Courses on Chaucer generally focus primarily on the Canterbury Tales, seen in modern times as the highest literary achievement of the preeminent author of the English Middle Ages. Medieval and early modern readers felt rather differently, however: for them Chaucer’s Troilus and Criseyde was the literary achievement that set the English poet in the ranks of Dante and Petrarch. This course includes a close reading of Troilus and Criseyde in the light of its European sources and analogues, including works by Boethius and Boccaccio, as well as an engagement with the philosophical texts that influenced Chaucer’s presentation of introspective thought in the figure of Criseyde. Chaucer’s dream visions – the Book of the Duchess, the House of Fame, and the Parliament of Fowls – will also be studied in the light of medieval philosophy and allegory.

COURSE REQUIREMENTS

Students will be expected to participate regularly in seminar discussions and to offer several short, informal oral presentations. Grade breakdown is as follows: seminar participation (20%); short presentations (20%); abstract (500 words; 10%); research paper (5000 words; 50%).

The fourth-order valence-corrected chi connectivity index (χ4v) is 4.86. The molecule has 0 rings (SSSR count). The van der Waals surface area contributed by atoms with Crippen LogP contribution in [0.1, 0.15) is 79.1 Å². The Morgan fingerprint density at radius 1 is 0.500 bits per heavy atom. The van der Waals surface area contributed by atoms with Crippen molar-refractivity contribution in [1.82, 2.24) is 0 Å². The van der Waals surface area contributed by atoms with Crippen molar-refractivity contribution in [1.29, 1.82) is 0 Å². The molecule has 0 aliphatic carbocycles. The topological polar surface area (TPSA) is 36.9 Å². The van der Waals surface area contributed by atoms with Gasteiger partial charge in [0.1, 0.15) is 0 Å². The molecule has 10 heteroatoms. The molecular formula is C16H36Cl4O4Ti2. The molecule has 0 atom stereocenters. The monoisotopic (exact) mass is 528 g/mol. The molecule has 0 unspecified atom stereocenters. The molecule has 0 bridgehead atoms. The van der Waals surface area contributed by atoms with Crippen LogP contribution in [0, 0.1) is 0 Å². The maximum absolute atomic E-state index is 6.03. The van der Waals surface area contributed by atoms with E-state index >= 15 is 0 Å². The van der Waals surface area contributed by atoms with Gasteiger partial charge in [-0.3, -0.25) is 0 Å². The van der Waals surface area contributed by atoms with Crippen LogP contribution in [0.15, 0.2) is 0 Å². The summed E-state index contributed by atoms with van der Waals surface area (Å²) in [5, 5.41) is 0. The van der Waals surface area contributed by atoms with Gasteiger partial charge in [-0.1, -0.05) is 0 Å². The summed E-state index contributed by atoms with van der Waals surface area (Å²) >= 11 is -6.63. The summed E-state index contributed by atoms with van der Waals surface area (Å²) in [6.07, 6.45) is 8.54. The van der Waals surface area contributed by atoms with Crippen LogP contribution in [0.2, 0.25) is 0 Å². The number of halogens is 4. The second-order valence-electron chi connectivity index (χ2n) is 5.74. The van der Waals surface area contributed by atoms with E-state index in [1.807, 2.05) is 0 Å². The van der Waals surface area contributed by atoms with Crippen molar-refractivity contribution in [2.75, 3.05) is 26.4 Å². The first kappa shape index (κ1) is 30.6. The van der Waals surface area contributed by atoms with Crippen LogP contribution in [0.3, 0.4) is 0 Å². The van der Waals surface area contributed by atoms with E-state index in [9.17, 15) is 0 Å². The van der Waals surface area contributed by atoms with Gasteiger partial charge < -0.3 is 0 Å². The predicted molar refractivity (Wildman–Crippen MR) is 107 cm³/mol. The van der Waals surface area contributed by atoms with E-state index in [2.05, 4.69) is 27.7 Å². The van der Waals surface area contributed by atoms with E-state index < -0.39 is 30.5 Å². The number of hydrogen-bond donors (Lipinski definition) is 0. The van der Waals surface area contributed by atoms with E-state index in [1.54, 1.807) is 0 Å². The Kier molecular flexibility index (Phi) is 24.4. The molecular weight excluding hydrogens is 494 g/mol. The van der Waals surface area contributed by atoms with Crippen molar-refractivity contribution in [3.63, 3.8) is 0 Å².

Date & Time: Monday 3 – 6 pm
Room: UC F204, University College 


MST 3112S
F. MICHELET
GEOGRAPHY AND IDENTITY IN OLD AND MIDDLE ENGLISH LITERATURE
(*NOTE: This course is also posted under Cross Listed Courses here.)

This seminar will explore the links uniting localization and identity in a selection of Old and Middle English texts. It will examine what is at stake in geographical positioning and how a collective sense of self can be expressed in spatial terms. Related issues, for instance the constructions of centres and peripheries, the drawing of boundaries, strategies of ‘othering’, or the opposition between the familiar world and the wilderness, will also be addressed.

Date & Time: Friday 2 – 4 pm
Room: 301, Lillian Massey